When organizations are new to the idea of using business analysts (internal or external), their first question often is: what would I get from a business analyst? What do they actually produce?
After all the words about eliciting information, understanding business problems, breaking down complexity, we, humans, want some concrete answers.
Business managers in charge of funding want to know what they will get for the money spent on employing someone to “do business analysis”.
Here are a few tangible things you should get.
Requirements captured in a variety of formats.
This could be business requirements documents, user story maps and backlogs, use case specifications.
Wireframes, mock-ups, prototypes.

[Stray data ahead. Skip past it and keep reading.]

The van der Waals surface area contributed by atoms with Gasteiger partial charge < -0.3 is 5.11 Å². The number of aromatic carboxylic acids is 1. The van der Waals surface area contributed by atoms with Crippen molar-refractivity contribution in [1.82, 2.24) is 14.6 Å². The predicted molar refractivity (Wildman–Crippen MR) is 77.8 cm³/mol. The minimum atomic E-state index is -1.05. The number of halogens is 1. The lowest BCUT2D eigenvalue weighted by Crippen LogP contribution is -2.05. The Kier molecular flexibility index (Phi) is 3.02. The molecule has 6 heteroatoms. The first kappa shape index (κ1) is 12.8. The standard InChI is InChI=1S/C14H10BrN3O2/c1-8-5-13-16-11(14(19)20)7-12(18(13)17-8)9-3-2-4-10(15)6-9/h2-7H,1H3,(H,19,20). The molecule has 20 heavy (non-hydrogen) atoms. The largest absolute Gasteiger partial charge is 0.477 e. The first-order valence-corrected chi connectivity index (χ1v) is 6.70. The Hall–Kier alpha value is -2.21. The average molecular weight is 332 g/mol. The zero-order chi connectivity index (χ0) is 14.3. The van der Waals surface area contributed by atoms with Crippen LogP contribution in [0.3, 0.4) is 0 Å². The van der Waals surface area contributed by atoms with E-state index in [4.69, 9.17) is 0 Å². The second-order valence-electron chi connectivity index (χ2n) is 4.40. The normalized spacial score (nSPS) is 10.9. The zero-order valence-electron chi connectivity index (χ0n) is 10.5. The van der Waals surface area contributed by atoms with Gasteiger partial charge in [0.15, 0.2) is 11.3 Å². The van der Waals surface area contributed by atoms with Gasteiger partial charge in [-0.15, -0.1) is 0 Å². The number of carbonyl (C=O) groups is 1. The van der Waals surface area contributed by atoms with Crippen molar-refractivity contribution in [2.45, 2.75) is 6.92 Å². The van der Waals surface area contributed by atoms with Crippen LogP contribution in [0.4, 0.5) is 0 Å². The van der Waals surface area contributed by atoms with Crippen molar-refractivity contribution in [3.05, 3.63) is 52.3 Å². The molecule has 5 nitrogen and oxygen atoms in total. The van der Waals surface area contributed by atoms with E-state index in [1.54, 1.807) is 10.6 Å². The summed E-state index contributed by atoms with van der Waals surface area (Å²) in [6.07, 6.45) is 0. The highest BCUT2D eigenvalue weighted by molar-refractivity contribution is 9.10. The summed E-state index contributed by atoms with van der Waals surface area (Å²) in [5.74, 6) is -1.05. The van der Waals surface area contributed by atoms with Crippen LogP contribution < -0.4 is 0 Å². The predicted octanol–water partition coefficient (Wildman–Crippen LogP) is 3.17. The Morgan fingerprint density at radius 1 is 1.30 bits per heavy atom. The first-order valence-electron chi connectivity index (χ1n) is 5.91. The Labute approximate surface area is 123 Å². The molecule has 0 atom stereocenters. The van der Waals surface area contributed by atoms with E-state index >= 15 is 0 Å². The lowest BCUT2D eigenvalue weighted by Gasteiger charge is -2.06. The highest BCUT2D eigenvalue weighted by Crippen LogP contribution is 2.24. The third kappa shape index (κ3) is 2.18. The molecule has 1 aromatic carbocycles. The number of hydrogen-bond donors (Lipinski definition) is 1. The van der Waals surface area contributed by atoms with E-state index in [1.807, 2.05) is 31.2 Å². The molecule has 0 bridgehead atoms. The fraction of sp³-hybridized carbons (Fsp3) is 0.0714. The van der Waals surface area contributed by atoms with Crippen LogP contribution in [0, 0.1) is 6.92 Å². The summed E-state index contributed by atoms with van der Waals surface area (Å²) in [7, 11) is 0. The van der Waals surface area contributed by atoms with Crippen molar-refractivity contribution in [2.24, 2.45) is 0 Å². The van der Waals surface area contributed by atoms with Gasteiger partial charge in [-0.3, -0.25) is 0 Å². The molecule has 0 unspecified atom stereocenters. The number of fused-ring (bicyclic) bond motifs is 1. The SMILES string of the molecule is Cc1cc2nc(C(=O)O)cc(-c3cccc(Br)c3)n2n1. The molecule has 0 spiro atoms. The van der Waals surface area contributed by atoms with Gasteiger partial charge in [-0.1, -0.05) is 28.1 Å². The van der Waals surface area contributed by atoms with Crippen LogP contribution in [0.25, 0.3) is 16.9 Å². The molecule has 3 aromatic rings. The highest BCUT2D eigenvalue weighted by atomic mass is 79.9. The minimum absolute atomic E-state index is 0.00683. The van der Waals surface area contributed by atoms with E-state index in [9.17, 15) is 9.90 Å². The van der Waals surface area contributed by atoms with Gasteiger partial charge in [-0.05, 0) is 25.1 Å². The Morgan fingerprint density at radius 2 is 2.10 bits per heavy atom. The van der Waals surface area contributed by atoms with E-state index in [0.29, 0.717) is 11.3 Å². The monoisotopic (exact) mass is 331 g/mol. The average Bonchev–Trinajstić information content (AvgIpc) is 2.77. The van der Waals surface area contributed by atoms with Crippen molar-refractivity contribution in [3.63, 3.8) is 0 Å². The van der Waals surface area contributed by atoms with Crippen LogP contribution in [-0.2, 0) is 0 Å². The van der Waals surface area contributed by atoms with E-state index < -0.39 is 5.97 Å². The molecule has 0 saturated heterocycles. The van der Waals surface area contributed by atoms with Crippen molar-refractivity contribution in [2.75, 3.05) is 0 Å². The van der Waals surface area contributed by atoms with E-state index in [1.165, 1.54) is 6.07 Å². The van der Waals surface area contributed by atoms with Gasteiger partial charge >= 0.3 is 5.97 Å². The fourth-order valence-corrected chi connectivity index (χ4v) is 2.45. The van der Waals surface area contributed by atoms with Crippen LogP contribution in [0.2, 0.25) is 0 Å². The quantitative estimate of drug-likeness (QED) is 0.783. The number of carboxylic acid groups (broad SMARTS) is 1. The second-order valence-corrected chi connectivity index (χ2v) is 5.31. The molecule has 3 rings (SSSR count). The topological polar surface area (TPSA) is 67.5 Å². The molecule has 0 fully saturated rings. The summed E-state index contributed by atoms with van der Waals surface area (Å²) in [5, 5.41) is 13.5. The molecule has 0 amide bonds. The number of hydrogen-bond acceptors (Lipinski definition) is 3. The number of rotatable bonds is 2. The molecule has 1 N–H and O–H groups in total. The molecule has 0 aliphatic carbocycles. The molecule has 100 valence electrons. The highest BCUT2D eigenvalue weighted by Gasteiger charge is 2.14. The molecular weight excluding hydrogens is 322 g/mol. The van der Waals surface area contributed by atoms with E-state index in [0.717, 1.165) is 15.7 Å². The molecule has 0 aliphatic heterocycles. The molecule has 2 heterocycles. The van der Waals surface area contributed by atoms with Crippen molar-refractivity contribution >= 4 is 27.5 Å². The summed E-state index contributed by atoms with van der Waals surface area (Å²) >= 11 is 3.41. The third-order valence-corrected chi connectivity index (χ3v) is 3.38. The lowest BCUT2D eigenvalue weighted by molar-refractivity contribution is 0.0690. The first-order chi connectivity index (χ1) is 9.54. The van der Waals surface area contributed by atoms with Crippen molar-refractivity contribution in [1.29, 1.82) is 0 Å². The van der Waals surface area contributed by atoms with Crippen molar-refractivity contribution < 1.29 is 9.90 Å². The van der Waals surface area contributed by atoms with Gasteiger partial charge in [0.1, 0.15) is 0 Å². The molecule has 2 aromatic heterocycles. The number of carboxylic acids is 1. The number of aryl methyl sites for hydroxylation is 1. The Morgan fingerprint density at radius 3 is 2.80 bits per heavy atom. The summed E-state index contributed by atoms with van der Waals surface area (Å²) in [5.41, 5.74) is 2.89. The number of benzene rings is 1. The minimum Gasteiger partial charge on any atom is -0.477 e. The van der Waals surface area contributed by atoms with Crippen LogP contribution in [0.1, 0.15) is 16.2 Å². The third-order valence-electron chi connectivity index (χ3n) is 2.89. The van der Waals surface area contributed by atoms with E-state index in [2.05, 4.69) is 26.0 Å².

These may be created to visualize forms, screen flows, report or dashboard design.
Documentation, training materials, presentations.
Different types of documentation may be needed to support the change – a solution overview for User Acceptance Testing, a business logic document, a user manual, presentations for training and implementation purposes.
Test scenarios, acceptance criteria.
Often, business analysts create, consult, or review QA documentation – from recommended test scenarios to detailed test case steps, expected results and acceptance criteria for UAT (User Acceptance Testing).
And one less tangible, yet the most important deliverable:
Building a shared understanding of business requirements by all stakeholders.
What do business analysts do to create these deliverables? They apply a number of business analysis tools and techniques – choosing the best one for each situation, sometimes experimenting a little. Choosing the right technique for each circumstance and audience is a sign of an experienced business analyst with a developed BA mindset.